Another year, another South by


Since I have all but abandoned the blog, I’m not sure why I feel so compelled to post an update of my most recent and fourth SXSW experience.1  But I do. And it appears to be happening.

Perhaps it’s because I feel like I’ve got the South-by thing down now, and I want to brag about it. Or maybe it has to do with my crazy experience with Airbnb that resulted in me realizing a company can totally buy my love (through great customer service and well, buying me stuff). Or possibly because this was the year I felt most like an insider & realized how many people I know only through this annual trek to Austin. Likely, it’s all those things, along with the fact that I should be writing a conference paper.2 

This was the first year I went without a wristband of any sort, and the second time I did not rent a car. I did not miss the wristband at all, and thanks to a $50 Lyft credit that was available to new users during SXSW, I spent around $90 in transportation (including getting to/from the airport). Last year, I got a great deal on my car rental, but with the rental fees plus parking fees, I spent over $300. Even without the Lyft credit, $140 is way more manageable than $300!

I booked my Airbnb & flight pretty early this year, and was SO pleased with myself – great deals & a great location! And then… at the sort of last minute, my Airbnb host cancelled on me. Like any good disgruntled customer, I tweeted about it & tagged @Airbnb. Nearly immediately, Airbnb customer service contacted me via Twitter, email, and a phone call. They offered to find me a replacement place, but as soon as I could, I started searching for another place & eventually found something pretty close to my price range, and in an OK neighborhood. Airbnb customer service followed up again, covered the price difference between the two bookings, and then gave me a $100 credit towards my next Airbnb. They also had a gift bag waiting for me at my place when I arrived in Austin, gave me $200 towards a pair of boots at Allens Boots, and a free two-stepping lesson at the White Horse. Consider my satisfaction and love bought, Airbnb.

Enough of all that – how’s about the music?!? For the past couple of years, my South-by plan has been go to all the Bloodshot things I can, and then hit anything else, if possible. This year, I did the following (pics to follow):

  • Tuesday
    • El Mercado3  for James McMurtry, Robbie Fulks, and the Grahams
    • A bit of the Swollen Circus at the Continental Club
  • Wednesday
    • Gingerman for the Blurt showcase, including Freedy Johnston, Brett Harris, Robbie Fulks, and the Supersuckers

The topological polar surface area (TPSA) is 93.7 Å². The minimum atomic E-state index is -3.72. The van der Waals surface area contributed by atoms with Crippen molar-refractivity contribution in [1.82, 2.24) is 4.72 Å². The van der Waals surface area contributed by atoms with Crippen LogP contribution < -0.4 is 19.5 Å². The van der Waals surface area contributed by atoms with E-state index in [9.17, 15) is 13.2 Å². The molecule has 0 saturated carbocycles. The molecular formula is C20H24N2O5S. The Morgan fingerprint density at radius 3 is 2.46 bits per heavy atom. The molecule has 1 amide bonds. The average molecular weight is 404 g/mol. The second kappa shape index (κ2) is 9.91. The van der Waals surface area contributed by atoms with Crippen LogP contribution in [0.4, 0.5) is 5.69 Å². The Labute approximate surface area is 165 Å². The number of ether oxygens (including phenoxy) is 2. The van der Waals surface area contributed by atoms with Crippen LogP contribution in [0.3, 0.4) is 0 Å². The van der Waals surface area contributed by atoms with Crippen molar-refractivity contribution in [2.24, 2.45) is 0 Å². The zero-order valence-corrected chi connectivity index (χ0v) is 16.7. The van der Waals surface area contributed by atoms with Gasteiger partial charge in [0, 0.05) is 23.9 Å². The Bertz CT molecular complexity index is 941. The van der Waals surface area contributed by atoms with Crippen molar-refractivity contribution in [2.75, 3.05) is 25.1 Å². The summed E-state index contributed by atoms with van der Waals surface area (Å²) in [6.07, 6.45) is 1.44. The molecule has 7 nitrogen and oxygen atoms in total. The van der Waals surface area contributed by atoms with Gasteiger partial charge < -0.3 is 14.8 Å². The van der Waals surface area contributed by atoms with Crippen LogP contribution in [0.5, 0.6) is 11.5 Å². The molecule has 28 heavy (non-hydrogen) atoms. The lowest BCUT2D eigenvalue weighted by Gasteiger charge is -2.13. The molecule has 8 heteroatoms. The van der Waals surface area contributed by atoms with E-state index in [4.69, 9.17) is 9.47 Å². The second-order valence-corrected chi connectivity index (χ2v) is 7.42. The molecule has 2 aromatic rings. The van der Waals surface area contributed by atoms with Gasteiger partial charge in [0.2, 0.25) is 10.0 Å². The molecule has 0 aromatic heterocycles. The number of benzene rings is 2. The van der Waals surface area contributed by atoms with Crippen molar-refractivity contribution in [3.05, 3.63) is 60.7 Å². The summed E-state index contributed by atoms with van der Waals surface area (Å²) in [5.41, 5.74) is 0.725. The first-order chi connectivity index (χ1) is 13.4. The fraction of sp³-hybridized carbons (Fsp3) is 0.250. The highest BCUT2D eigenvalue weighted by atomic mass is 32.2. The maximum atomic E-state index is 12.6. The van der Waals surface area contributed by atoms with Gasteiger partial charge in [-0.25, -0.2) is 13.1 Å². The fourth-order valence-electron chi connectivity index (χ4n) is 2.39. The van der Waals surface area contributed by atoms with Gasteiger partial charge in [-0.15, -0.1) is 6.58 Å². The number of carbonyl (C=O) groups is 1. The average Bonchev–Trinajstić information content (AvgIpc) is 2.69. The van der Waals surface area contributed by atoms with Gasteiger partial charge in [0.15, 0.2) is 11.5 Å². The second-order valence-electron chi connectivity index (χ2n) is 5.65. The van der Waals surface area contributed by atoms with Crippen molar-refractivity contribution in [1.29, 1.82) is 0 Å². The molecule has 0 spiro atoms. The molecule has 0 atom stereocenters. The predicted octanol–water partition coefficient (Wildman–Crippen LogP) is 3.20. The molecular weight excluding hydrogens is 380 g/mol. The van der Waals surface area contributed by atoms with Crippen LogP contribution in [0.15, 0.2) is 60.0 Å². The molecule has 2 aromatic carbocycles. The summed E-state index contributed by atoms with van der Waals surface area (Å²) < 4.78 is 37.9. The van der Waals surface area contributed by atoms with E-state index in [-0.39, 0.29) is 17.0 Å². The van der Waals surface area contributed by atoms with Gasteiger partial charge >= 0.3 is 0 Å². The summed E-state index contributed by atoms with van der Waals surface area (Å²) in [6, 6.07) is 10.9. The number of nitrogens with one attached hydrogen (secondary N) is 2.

• Continental Club for the Bloodshot Records showcase, including Al Scorch, Banditos, Yawpers, Lydia Loveless, and the Waco Brothers
  • Thursday
    • Broken Spoke for (the last song by the Wacos), Luke Winslow-King, Robbie Fulks, and Corb Lund
    • Gingerman for the Wacos, Banditos, it’s not true to say I really paid attention to Churchwood, but I certainly heard some of their stuff, and a song or two by Bad Luck Jonathan
    • Thursday night, I may have gone to watch the UK-Stoneybrook basketball game & made friends with some folks from Kentucky who now live in Austin.

And of course, Friday was the Bloodshot Yard Dog party, with Possessed by Paul James, Rosie Flores, Robbie Fulks, Luke Winslow-King, Lydia Loveless, Al Scorch, Banditos, the Yawpers, and, of course, the Waco Brothers.

Some general thoughts? Any time the Wacos play it’s a blast, and I’m continually amazed that Jon Langford always remembers me. I saw Robbie play a solo show, but the rest of the time, he was playing with a full band, including pedal steel, and it was all awesome. The Yawpers are crazy. Like, seriously crazy, and you need to see them live. Al Scorch, another new Bloodshot signee, is just as charming as heck. The Banditos have gotten even better since I last saw them. At Ginger Man, when they played their cover of “I Put a Spell on You,” Mary Beth ended up singing on a table in the middle of the crowd, and we were basically all dead. It was possibly one of the best live songs I’ve ever seen.

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Here’s a version, if you’re curious, but that day at Ginger Man was way better. I promise.

Finally, when I saw the Supersuckers play at Ginger Man, I noticed their bass player looked a lot like Danny, the bass player for Banditos (or Danny looked a lot like him). When I heard that the Supersuckers had been added to the guest list at the Continental for the Bloodshot Showcase that night, I knew what I had to do. I put a few folks on the lookout, and managed to snag a photo. It was as awkward as you’re thinking it might have been, but the guys were pretty good sports about it.

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And finally, finally, one of the best parts of the week was seeing all my Bloodshot pals and South-by friends.


1. My previous SXSW blog posts had been sad and sorry excuses for updates, but there are some photos. You can check them out here, here, and for my first year, here and here.

2. Yeah, you know it’s really because of that… professional procrastinator and all that.

3. You should not be surprised to know that El Mercado is a Mexican restaurant with a venue in the back.
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A whole lotta stuff…